Frank Abagnale Jr.
Frank Abagnale Jr, made famous in the movie Catch Me If You Can, began his art at a young age. He started with bank fraud at the age of sixteen. He would soon be pulling in thousands of dollars. His earliest scams were fairly basic, including drawing money from his overdrawn (withdraw money on credit) account, printing his own copies of checks and cashing them, and printing his account number on other people’s blank deposit slips so that the money was deposited into his account and not the persons’. But when the banks caught on, he took his money and moved on.
Later Abagnale traveled the world for free by impersonating a Pan Am pilot. To be a pilot, he forged ID cards, an FAA pilot’s certificate, and a degree from Embry-Riddle Aeronautical University. To look like a pilot, he obtained a pilot’s uniform by claiming that the dry cleaners had lost his. He kept up the charade for two years, but after nearly being caught, he disappeared again.
Later he became "Frank Connors" the pediatrician at a Georgia Hospital. His job as temporary resident supervisor didn’t require him to perform any medical activities, but when some of his duties required medical expertise, he told the interns and nurses to do it for him. He was replaced after eleven months.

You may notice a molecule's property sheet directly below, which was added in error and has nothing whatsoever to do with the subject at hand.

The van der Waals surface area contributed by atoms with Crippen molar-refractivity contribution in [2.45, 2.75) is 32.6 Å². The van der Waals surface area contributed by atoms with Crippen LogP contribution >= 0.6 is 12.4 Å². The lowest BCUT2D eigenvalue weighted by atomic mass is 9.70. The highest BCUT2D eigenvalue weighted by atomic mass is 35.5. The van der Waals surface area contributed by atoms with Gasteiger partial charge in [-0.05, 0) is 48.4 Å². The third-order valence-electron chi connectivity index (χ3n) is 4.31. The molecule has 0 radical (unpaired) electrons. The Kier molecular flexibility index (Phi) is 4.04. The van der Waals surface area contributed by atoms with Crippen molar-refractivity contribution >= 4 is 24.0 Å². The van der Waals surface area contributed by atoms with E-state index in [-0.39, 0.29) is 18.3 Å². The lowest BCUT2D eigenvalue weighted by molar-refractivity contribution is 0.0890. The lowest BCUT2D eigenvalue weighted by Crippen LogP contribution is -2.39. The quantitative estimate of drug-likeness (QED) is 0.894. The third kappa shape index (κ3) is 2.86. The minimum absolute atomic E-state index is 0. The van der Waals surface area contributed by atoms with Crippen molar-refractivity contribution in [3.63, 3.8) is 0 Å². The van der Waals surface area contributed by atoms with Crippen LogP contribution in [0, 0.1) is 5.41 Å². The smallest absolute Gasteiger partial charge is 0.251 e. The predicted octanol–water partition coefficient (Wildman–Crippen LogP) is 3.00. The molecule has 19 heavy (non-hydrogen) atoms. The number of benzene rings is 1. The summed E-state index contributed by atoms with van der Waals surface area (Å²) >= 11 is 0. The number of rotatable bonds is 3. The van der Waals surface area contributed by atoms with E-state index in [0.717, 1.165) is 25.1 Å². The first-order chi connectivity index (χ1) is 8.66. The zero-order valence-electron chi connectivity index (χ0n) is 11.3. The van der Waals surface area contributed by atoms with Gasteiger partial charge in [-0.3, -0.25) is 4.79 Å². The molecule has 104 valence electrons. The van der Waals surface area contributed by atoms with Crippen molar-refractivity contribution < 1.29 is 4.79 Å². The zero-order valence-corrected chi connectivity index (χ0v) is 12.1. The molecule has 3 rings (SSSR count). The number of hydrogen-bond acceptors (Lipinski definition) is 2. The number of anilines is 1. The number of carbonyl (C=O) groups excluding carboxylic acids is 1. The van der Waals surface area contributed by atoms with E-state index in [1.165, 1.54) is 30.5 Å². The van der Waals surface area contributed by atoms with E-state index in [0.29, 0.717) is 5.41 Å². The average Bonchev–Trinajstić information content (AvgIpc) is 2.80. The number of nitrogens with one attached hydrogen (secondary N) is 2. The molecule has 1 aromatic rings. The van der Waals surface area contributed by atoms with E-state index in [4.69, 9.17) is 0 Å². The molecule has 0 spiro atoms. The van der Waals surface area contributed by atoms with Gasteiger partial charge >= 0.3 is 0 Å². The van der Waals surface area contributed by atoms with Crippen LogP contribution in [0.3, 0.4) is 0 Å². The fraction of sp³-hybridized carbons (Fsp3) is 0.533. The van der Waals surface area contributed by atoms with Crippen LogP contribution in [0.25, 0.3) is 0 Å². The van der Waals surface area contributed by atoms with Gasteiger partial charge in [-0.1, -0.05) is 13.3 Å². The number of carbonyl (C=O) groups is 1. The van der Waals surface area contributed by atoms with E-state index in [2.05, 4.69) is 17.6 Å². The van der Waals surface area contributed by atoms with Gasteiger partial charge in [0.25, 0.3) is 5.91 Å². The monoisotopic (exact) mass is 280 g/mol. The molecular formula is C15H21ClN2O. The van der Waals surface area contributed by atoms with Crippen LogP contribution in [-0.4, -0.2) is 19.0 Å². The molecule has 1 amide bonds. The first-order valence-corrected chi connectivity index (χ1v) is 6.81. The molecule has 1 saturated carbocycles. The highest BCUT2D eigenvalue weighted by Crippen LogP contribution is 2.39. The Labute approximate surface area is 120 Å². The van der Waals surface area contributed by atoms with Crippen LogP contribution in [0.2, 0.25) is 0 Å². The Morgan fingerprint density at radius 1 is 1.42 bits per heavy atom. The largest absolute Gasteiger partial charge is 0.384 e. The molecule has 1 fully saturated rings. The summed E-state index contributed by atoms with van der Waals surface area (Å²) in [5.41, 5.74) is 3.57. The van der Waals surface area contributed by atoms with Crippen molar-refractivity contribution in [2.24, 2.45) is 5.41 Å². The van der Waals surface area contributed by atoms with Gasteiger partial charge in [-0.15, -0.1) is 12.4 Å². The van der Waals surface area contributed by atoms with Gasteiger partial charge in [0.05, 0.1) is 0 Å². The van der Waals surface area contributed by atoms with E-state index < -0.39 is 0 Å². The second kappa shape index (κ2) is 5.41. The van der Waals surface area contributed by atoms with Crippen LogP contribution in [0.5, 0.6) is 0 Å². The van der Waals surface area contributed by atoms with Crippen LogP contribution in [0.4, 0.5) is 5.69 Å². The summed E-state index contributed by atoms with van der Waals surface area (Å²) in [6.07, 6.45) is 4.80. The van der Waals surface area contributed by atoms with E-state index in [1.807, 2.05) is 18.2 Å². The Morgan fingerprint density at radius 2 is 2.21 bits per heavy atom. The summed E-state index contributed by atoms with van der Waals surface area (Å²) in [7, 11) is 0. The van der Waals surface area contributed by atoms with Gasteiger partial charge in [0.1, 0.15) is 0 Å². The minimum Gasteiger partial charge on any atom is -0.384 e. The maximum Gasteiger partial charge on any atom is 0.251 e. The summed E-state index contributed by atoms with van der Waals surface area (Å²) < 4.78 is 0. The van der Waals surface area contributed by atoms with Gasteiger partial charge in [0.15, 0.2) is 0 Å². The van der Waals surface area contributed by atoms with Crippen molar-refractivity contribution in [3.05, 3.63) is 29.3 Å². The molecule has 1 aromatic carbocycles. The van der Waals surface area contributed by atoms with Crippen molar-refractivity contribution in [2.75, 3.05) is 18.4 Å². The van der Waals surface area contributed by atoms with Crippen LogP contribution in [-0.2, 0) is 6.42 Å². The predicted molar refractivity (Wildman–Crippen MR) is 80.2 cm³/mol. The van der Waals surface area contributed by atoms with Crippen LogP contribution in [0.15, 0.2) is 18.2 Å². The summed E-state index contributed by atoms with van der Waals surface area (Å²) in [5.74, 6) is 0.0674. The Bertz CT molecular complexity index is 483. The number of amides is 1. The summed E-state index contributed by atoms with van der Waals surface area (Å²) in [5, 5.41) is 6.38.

After being replaced Abagnale went back to being a "pilot" for a while. As a pilot, he briefly dated a flight attendant and told her that he had been a Harvard Law student. Soon after, she introduced him to a lawyer friend of hers, and he offered him a chance to apply. So Abagnale forged a Harvard law transcript, passed the Louisiana bar exam (after two failed attempts), and got the job. He didn’t do much legal work; he spent most of his time running errands. But after eight months, he resigned because a worker there, who actually was a Harvard graduate, became suspicious and started digging for the truth.
In 1969, Abagnale was caught in France and imprisoned. After a year and a half of serving time in various countries, he was extradited back to the US where he was imprisoned for five years. He was then released under the condition that he would help the government fight fraud. The main problem for him was that he couldn’t find legitimate work because of his previous record. But soon he found success in the security consultant field and eventually founded Abagnale & Associates, which educated business on fraud and fraud protection.
Since then Abagnale has earned enough to pay back all the money he stole, and plenty more to live a good life. He was a wife and three children.
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Robert Hendy-Freegard (born 3/1/1971)
Robert Hendy-Freegard is famous for his numerous impersonations MI5 agents. In 1992 while working at a pub, he befriended three students from a nearby college. To gain their trust, he told them that he was an undercover MI5 agent investigating an Irish Republican Army cell in the school and he needed their help. Following that, he asked the man in the group to do strange tasks during school to alienate himself from his friends and prove his loyalty to Freegard. Soon, Freegard claimed that his "cover was blown" and they all had to go into hiding.